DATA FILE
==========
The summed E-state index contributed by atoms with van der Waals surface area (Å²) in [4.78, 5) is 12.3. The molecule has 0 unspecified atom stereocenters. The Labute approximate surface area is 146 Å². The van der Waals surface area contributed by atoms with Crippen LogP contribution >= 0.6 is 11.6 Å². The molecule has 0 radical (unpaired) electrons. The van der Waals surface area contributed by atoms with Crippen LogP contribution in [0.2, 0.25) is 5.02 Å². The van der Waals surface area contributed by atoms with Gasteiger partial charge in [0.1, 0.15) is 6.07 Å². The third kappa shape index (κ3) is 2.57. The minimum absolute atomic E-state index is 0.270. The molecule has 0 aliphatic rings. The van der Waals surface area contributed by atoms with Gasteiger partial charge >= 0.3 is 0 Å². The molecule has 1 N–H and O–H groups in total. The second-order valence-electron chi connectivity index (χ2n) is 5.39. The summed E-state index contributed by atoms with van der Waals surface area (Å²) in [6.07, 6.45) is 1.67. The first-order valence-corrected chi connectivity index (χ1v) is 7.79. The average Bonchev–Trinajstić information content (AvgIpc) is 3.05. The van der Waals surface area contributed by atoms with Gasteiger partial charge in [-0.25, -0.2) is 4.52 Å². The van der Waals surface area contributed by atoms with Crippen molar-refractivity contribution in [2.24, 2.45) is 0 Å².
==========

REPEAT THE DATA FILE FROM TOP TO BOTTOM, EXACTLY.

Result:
The summed E-state index contributed by atoms with van der Waals surface area (Å²) in [4.78, 5) is 12.3. The molecule has 0 unspecified atom stereocenters. The Labute approximate surface area is 146 Å². The van der Waals surface area contributed by atoms with Crippen LogP contribution >= 0.6 is 11.6 Å². The molecule has 0 radical (unpaired) electrons. The van der Waals surface area contributed by atoms with Crippen LogP contribution in [0.2, 0.25) is 5.02 Å². The van der Waals surface area contributed by atoms with Gasteiger partial charge in [0.1, 0.15) is 6.07 Å². The third kappa shape index (κ3) is 2.57. The minimum absolute atomic E-state index is 0.270. The molecule has 0 aliphatic rings. The van der Waals surface area contributed by atoms with Gasteiger partial charge >= 0.3 is 0 Å². The molecule has 1 N–H and O–H groups in total. The second-order valence-electron chi connectivity index (χ2n) is 5.39. The summed E-state index contributed by atoms with van der Waals surface area (Å²) in [6.07, 6.45) is 1.67. The first-order valence-corrected chi connectivity index (χ1v) is 7.79. The average Bonchev–Trinajstić information content (AvgIpc) is 3.05. The van der Waals surface area contributed by atoms with Gasteiger partial charge in [-0.25, -0.2) is 4.52 Å². The van der Waals surface area contributed by atoms with Crippen molar-refractivity contribution in [2.24, 2.45) is 0 Å².